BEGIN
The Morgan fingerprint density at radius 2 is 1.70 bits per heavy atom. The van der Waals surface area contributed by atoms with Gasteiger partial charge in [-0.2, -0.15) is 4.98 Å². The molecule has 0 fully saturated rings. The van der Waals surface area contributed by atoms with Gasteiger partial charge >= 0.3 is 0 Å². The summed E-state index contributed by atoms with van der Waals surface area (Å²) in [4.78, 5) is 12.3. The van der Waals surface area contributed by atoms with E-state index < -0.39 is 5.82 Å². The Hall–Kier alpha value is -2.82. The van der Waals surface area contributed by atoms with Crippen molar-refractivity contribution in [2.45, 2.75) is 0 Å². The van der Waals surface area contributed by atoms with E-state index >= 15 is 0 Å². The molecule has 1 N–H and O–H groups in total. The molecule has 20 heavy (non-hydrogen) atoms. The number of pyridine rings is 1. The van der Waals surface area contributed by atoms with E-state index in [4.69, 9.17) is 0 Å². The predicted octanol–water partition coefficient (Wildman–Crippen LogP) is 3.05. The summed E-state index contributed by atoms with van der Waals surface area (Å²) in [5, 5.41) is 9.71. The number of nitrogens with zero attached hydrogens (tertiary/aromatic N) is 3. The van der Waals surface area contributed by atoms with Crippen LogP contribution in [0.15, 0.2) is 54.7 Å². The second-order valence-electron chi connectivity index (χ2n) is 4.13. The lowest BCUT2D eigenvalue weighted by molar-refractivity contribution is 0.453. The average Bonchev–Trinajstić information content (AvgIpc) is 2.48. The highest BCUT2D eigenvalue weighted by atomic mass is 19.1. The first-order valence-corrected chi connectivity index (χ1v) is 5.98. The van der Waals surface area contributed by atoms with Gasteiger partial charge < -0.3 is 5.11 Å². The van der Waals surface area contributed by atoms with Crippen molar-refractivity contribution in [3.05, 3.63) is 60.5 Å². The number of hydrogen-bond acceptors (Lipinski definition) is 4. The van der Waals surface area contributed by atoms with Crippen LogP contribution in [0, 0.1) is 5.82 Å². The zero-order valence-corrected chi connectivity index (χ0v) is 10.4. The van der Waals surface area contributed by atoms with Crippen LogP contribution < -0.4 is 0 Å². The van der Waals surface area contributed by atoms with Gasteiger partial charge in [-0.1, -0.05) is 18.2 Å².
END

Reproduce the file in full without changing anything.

The Morgan fingerprint density at radius 2 is 1.70 bits per heavy atom. The van der Waals surface area contributed by atoms with Gasteiger partial charge in [-0.2, -0.15) is 4.98 Å². The molecule has 0 fully saturated rings. The van der Waals surface area contributed by atoms with Gasteiger partial charge >= 0.3 is 0 Å². The summed E-state index contributed by atoms with van der Waals surface area (Å²) in [4.78, 5) is 12.3. The van der Waals surface area contributed by atoms with E-state index < -0.39 is 5.82 Å². The Hall–Kier alpha value is -2.82. The van der Waals surface area contributed by atoms with Crippen molar-refractivity contribution in [2.45, 2.75) is 0 Å². The van der Waals surface area contributed by atoms with E-state index >= 15 is 0 Å². The molecule has 1 N–H and O–H groups in total. The molecule has 20 heavy (non-hydrogen) atoms. The number of pyridine rings is 1. The van der Waals surface area contributed by atoms with E-state index in [4.69, 9.17) is 0 Å². The predicted octanol–water partition coefficient (Wildman–Crippen LogP) is 3.05. The summed E-state index contributed by atoms with van der Waals surface area (Å²) in [5, 5.41) is 9.71. The number of nitrogens with zero attached hydrogens (tertiary/aromatic N) is 3. The van der Waals surface area contributed by atoms with Crippen LogP contribution in [0.15, 0.2) is 54.7 Å². The second-order valence-electron chi connectivity index (χ2n) is 4.13. The lowest BCUT2D eigenvalue weighted by molar-refractivity contribution is 0.453. The average Bonchev–Trinajstić information content (AvgIpc) is 2.48. The highest BCUT2D eigenvalue weighted by atomic mass is 19.1. The first-order valence-corrected chi connectivity index (χ1v) is 5.98. The van der Waals surface area contributed by atoms with Gasteiger partial charge < -0.3 is 5.11 Å². The van der Waals surface area contributed by atoms with Crippen molar-refractivity contribution in [3.05, 3.63) is 60.5 Å². The number of hydrogen-bond acceptors (Lipinski definition) is 4. The van der Waals surface area contributed by atoms with Crippen LogP contribution in [0, 0.1) is 5.82 Å². The zero-order valence-corrected chi connectivity index (χ0v) is 10.4. The van der Waals surface area contributed by atoms with Crippen LogP contribution < -0.4 is 0 Å². The van der Waals surface area contributed by atoms with Gasteiger partial charge in [-0.1, -0.05) is 18.2 Å².